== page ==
(A) Fine-scale mapping of the causal locus in Peromyscus by quantitative trait loci (QTL) (left) and recombinant breakpoint analyses (right). (B and C) Quantitative polymerase chain reaction (qPCR) analyses of Agouti mainland (dark) and beach (light) allele transcript levels in the ventral skin and testes of mainland mice, beach mice, and their F1 hybrids (n = 3 to 6 for each strain) (2^ct is the inferred difference in transcript level of Agouti relative to the control gene β-actin). (D) Coat color pattern of Agouti LL mice. (E) Pigment of ventral hairs and position of dorsoventral (DV) boundary in mainland, beach, and Agouti LL mice. DM, dorsal midline; n = 5 for each strain. Error bars indicate SEM.

To determine the specific effects of these Agouti expression differences on color pattern, we generated Peromyscus individuals homozygous for the light allele of Agouti (Agouti LL) and dark alleles at the two other implicated pigment loci (10). Adult Agouti LL mice displayed both an upward shift in the dorsoventral boundary and white ventral hairs (Fig. 2, D and E, and fig. S2), thereby partly recapitulating the derived color pattern of wild beach mice. Because these differences are apparent at birth (fig. S2), changes in Agouti expression pattern contribute to changes in pigment pattern through developmental modifications.

We next described typical stages of Peromyscus development (fig. S3) and compared the embryonic expression patterns of dark and light Agouti alleles. In embryos from mainland mice, Agouti’s expression was restricted to the ventral half of the dermis in early developmental stages (Fig. 3, A and B) and to the ventral dermis and hair follicles at fetal stages (Fig. 3, C and D). Thus, Agouti’s expression domain is tightly correlated with the light-colored ventrum in adult skin. This suggests that the color pattern is spatially determined early in embryonic development by a prepattern established by Agouti. By comparison, in Agouti LL embryos, the ventral expression of Agouti showed an upward shift (Fig. 3F) that corresponds to the dorsal displacement of the pigment boundary observed in adult mice. In addition, ventral Agouti expression was significantly higher in Agouti LL than in mainland embryos [by a factor of ~4.9 at embryonic day 12 (E12) and by a factor of ~4.4 at E14, P = 0.03 and P = 0.003, respectively; one-tailed Student’s t tests] (Fig. 3, I and J); these differences were allele-specific (fig. S2) and correlated with the presence or absence of adult pigmentation in the ventrum. These findings suggest that modifications in the embryonic prepattern defined by Agouti contribute to color pattern evolution in beach mice.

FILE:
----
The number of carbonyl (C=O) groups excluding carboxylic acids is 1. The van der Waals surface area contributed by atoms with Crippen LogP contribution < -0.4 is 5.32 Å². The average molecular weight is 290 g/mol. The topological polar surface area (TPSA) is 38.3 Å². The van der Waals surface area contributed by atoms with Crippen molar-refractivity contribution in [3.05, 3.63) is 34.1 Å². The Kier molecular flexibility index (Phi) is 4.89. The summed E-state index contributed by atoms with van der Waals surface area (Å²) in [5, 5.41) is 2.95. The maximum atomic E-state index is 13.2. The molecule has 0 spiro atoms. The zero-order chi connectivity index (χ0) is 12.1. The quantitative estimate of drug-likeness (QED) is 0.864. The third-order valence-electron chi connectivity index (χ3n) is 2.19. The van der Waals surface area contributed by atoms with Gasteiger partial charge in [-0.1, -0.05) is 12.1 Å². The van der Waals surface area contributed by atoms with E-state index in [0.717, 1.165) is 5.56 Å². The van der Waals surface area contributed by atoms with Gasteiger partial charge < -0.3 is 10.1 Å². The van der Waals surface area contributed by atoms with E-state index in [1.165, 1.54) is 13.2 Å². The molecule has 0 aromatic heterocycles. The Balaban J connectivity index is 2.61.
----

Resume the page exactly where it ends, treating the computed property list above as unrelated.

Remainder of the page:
Fig. 3

(A to H) In situ hybridization against Agouti in mainland (top) and Agouti LL (bottom) embryos. Agouti expression is shown at E12 and E14 in the dermis of embryos; arrowheads indicate the dorsal limit of Agouti expression in mainland (brown) and Agouti LL (orange) embryos. Tissue sections show Agouti expression in the ventral and dorsal skin and hair follicles of E22 fetuses. Enlargements correspond to the areas outlined by rectangles. (I and J) Relative Agouti transcript levels at E12 and E14 in the dorsal and ventral regions of mainland and Agouti LL embryos quantified by qPCR. (K to P) Distribution of melanocytes (arrowheads) stained with antibody to Trp1 (in white) along the dorsoventral axis in transverse sections at E14 (schemes based on embryos in fig. S5) and E22 relative to the future position of the dorsoventral pigment boundary (dotted lines). (Q and R) Relative proportions of Trp1+ melanocytes within the dermal or the epidermal compartments at E22. Error bars indicate SEM. nt, neural tube; n, notochord; end, endoderm; ect, ectoderm; d, dermis; ep, epidermis.

In vitro studies suggested that Agouti may also cause melanocyte dedifferentiation by down-regulating pigment cell–specific genes (1618). We tested how Agouti expression changes affected melanocyte behavior in vivo by comparing the distribution and maturation of melanocytes during Peromyscus embryogenesis. We used Trp2 (also known as Dct) and Trp1, two enzymes consecutively expressed in melanocytes during both their migration in the dermis and maturation in hair follicles, as markers of early and late differentiation, respectively (19). In both mainland and Agouti LL E14 embryos, Trp2+ melanocytes had colonized the entire embryonic dermis (fig. S4), which demonstrates that the formation of dorsoventral color differences and the evolution of the novel color pattern are not caused by changes in melanocyte migration. By contrast, fully differentiated (Trp1+) melanocytes were restricted to a dorsal region complementary to the ventral domain of Agouti expression (Fig. 3, K and L, and fig. S5), which suggests that their distribution early in development is restricted by the extent of Agouti expression.

During late fetal stages, Trp2+ cells successfully colonized hair follicles in the dorsum, but in the ventrum they were confined to the dermis (fig. S4) and were fewer in number and proliferated less (fig. S6); therefore, melanocyte differentiation and proliferation were impaired in this region. Dorsal Trp1+ melanocyte behavior in Agouti LL fetuses was similar to that observed in mainland mice (Fig. 3, M and O). However, in the ventrum, Trp1+ melanocytes were present but did not reach the epidermal compartment or hair follicles, as they did in mainland fetuses (Fig. 3, N and P), and thus remained similar in distribution to less mature (Trp2+) melanocytes (fig. S4). These results suggest that increased ventral expression levels of Agouti repress the terminal differentiation of ventral melanocytes and their colonization into the epidermis, and that this is the developmental mechanism by which the absence of pigmentation in the beach mouse ventrum and flanks evolved.